NEW ORLEANS — Opening blocked neck arteries with a metal stent or surgery were equally durable, in research presented at the American Stroke Association’s International Stroke Conference 2012.
Two years after the procedures, less than 7 percent of patients had developed repeat blockages (restenosis), researchers said.
“Unlike bare metal stents placed in coronary arteries, where re-blockage occurs about 20 percent of the time, we found the re-blockage rates in the carotid artery were quite small,” said Brajesh K. Lal, M.D., lead author of this analysis and associate professor of vascular surgery at the University of Maryland School of Medicine in Baltimore. “Patients and physicians can be reassured that both procedures are durable and that re-blockage rates are equivalent, so they can use different criteria to determine which procedure is right for a patient.”
The study is the largest to look at restenosis rates after either procedure.
The study participants — part of the Carotid Revascularization Endarterectomy versus Stenting Trial (CREST) — had partial blockages in a neck artery. Symptomatic patients had experienced a non-disabling stroke or transient ischemic attack (mini-stroke) because of the blockage, while asymptomatic patients had not.
Previously, this head-to-head comparison of the two procedures showed no difference in the combined rates of stroke, heart attack or death between patients undergoing surgical removal of a blockage (carotid endarterectomy) or stenting.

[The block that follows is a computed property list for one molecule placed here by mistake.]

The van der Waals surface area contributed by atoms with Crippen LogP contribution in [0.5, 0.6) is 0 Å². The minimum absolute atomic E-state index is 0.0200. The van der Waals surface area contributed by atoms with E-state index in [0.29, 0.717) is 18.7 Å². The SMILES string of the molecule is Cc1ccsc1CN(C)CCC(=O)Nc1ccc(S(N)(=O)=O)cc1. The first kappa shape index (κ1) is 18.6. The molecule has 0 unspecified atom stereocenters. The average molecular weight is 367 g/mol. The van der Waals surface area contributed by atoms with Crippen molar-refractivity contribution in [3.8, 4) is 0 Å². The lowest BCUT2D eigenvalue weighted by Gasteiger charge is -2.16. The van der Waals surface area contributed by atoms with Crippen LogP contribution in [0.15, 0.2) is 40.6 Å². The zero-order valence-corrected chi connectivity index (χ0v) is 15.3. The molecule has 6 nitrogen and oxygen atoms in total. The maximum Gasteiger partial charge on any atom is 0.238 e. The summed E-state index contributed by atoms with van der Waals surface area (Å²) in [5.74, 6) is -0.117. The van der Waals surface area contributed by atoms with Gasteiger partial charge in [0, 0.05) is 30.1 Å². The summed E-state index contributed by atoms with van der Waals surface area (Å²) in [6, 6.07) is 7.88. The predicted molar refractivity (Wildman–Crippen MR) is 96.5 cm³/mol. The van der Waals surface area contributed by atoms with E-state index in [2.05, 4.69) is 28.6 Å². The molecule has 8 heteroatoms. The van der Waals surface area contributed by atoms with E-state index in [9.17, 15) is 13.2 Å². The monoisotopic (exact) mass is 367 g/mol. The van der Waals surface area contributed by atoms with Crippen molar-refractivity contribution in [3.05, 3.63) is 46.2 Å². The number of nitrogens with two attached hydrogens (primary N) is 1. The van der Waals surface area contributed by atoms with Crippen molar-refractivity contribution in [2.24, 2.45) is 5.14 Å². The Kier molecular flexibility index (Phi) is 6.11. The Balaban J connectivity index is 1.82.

About 10 percent of strokes are caused by blockages in the neck arteries, which supply blood to the brain. Revascularization procedures preserve blood flow and lower the risk of stroke.
In the current study, 1,086 patients received stenting and 1,105 endarterectomy. All were assessed at one, six, 12 and 24 months after the procedure with an ultrasound to identify those who had developed a 70 percent or greater blockage in the treated section.
After two years, the researchers found:
- Identical rates of restenosis (5.8 percent) after stenting and endarterectomy.
- Complete blockage (occlusion) in 0.3 percent after stenting and 0.5 percent after endarterectomy.
- Combined restenosis/occlusion in 6 percent after stenting and 6.3 percent after endarterectomy.
- Twenty stent patients and 23 endarterectomy patients had undergone a second procedure to open a re-blocked carotid.
- Rates of restenosis were about double in women and patients with diabetes and abnormal lipid levels.
- Stroke rates were 4 times higher in patients who developed a restenosis compared to those that did not develop a restenosis during follow-up.
“These may be groups we need to focus more on by monitoring them closely and aggressively controlling risk factors after the procedures,” said Lal, who is also chief of vascular surgery at the Baltimore VA Medical Center in Maryland.
Physicians from different specialties perform revascularization procedures. In the study, results didn’t differ by specialty.
“CREST was unique in having a built-in training and credentialing process that mandated participating physicians perform 1,500 revascularization procedures before randomizing any patients,” Lal said. “These results provide hard data for the FDA and professional societies to use as they recommend a particular type or extent of training for performing these procedures.”
Monitoring of CREST participants will continue through 10 years.